Provincializm: Ben Lee Covers Against Me, Etc.
William Bowers's work shows up on SOTC every Tuesday. Read all his previous language attacks here.
Against Me drummer Warren Oakes, to be confused with 70's gunslinger Warren Oates
Provincializm: (Notsomuch) Against Lee!By William Bowers
Until I started fact-checking today’s edition of this column, I (evidently) knew next-to-nothing about Ben Lee. I’d done gone and typed an awesome (trust me) paragraph about him being the boring guy that the young-and-hungry My Morning Jacket used to open for, prior to their current stature of playing with symphony orchestras at festivals with stages renamed after sponsors, the guy whose career arc got unfairly deconstricted by John Seabrook in The New Yorker (and later in his thesisless Vintage compendium Nobrow) as that of “The Next Kurt Cobain.” But, whoops, that was Ben Kweller, who, fwiw, did play with Lee as The Bens, doing Radiohead covers, reckon? Ben Lee, see, is the guy (born on September 11, bless his heart) from Noise Addict, the Sonic Youth-approved band of sonic youths who replaced
Live Skull Old Skull as the novelty jailbait act along the “Alternative” shelf at these islands of klepto-magnets called Record Bars that malls used to include. Now he’s reportedly making an album with a producer of products by Mandy Moore, John Mayer, and Dave Matthews (who, as a native of South Africa, remains the most Puckish/assholish/funny thing to suggest whenever anyone, be they TV journalist or police dispatcher, identifies someone else as “African-American”—as in, “Ohhhh, African-American—like Dave Matthews?”). Maybe the Sellout McCredstalgia factor’s why Lee just covered, and is giving away for free his rendition of, the entire album by many-time Youth producer Butch Vig’s latest Billboard conquests: Against Me.
In the interest of excessive disclosure: I am typing this communique while carpetbombed on Fuzagis (one-half Gekkeikan Sake, one-half Fuze Slenderizer) in a hotel room in Gainesville, Florida, during the second consecutive night of Against Me’s post-major-label-debut homecoming (not counting a recent warehouse show). Despite being hailed as the “best place to live” for two different years, from two different sources, Gainesville is actually pretty horrible if you’re not on board an unsustainable train of Xtianity/capital/sports syncretism, and even its “underground” consists of a mostly monotone and macho punk scene full of dudes either mad at each other because they’ve dated each others’ dates—like (and I know and hurt for how bad this sounds) a Special Olympics version of a music scene hosted by Jerry Springer, or full of dudes in love with each others’ bad bands because they bike(d) together or work(ed) together in the service industry—an element so relentlessly “posi” that the crowds maintain a Branchdavidian McJonestown vibe, creepily aided by how often the cult members ignore new, interesting, and intelligent music from other zip codes in favor of keeping up with, and overestimating, their neighbor’s three-chord hit about, um, drinking in Gainesville.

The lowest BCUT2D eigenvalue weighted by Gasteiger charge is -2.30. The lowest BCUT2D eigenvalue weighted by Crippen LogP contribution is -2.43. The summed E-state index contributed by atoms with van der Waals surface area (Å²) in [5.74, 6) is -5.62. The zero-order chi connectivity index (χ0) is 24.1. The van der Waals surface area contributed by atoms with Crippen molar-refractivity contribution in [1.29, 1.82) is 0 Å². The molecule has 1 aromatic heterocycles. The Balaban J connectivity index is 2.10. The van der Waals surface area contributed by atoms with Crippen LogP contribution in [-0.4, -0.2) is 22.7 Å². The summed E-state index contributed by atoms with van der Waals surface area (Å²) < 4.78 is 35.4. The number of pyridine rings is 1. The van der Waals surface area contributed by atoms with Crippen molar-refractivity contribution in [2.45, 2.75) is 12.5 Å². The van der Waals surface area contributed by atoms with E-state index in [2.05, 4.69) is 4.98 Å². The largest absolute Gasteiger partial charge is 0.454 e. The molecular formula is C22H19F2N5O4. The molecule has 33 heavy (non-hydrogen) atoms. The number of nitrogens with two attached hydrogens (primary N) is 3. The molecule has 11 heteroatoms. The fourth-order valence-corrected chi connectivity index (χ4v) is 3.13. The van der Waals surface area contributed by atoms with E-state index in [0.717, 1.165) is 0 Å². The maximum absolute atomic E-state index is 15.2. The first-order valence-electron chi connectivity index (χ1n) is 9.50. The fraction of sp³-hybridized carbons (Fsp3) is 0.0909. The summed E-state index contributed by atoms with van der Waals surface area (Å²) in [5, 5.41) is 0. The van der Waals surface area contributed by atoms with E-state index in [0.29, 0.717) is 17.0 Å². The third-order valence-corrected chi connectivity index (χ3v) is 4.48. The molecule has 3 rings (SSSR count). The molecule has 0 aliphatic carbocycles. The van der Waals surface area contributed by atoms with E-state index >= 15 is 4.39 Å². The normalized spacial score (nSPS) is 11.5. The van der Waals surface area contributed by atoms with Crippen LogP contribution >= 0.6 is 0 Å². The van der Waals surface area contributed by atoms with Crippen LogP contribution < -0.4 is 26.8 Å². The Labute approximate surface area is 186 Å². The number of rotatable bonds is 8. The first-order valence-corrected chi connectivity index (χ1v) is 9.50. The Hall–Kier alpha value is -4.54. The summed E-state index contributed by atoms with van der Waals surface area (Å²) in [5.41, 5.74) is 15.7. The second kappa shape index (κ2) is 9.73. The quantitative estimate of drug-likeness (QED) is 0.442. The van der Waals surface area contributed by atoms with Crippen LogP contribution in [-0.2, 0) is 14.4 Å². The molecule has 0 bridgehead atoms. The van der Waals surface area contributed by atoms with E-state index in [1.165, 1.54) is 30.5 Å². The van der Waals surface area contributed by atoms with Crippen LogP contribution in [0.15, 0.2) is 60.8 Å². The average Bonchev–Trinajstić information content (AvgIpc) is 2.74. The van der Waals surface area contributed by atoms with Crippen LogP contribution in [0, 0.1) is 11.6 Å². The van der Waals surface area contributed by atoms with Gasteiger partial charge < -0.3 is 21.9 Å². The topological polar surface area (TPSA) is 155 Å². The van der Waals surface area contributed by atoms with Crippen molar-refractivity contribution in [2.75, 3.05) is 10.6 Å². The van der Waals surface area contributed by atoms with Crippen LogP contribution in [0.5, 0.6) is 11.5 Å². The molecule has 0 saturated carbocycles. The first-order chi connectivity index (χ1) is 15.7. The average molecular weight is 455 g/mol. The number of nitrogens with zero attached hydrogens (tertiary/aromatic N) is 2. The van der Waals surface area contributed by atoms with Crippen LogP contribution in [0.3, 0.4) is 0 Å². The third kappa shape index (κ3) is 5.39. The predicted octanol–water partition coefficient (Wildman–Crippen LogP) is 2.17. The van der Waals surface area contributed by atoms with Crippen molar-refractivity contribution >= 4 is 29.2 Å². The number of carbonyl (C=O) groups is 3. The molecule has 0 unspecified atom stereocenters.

Here’s the thing, though: until I internalized Tom Breihan’s spittle in favor of Against Me’s new album, I had me a righteous full-frontal boycott on listening to Gainesville alumni, assuming that the scene and its graduates were only capable of choad-detritus. But New Wave is one of my favorite albums of the year, despite every possibly valid criticism that could be thrown at it. Yes, certain songs simplify our country’s current war(s), but they do so in order to recomplicate portrayals of its supposed activists. Yes, it’s occasionally preoccupied with the limited cultural role of pop music, but Pavement got group-groped for doing the same thing back in the day, and fuck, so is every young person I know. Yes, Tom Gabel’s lyrics can be obvious to point of seeming redundant, but maybe he’s refusing to veil his POV, denying artifice its glamour, even if it results in his arrogantly being his audience’s (and I’ve beheld these sweet cretins) necessary philosophical surrogate: duh, only a goon would need to be told “Take some time to think/ figure out what’s important to you/ gotta make a serious decision”—but chasing cool really is a distraction for most small-scene goons.
Ben Lee’s version of New Wave is like a codeined, “family” version of the original’s pop-punk assault, which may make it more subversive? Here, “White People For Peace” sounds penned by a fed-up-with-it-all bar mitzvah band. Lee’s “Thrash Unreal” suggests a lined-in Jimmy Buffett trying to singer-songwriterbang complacent upper-class parents. Lee even chickenshitly retitles “Piss and Vinegar,” so as not to offend. But he closes strong, nailing the Adrian-Lyne-versus-She-Wants-Revenge line about “ultimate betrayal” from “Animal,” and he practically whips out his wiener during the raucously Latin-tinged “The Ocean,” the closest thing to acoustic punk that I can vouch for this week. Against Me may have done the heavy lifting, but Lee’s re-enactment somehow uses the same material to squeeze the anesthetized bladder of fate.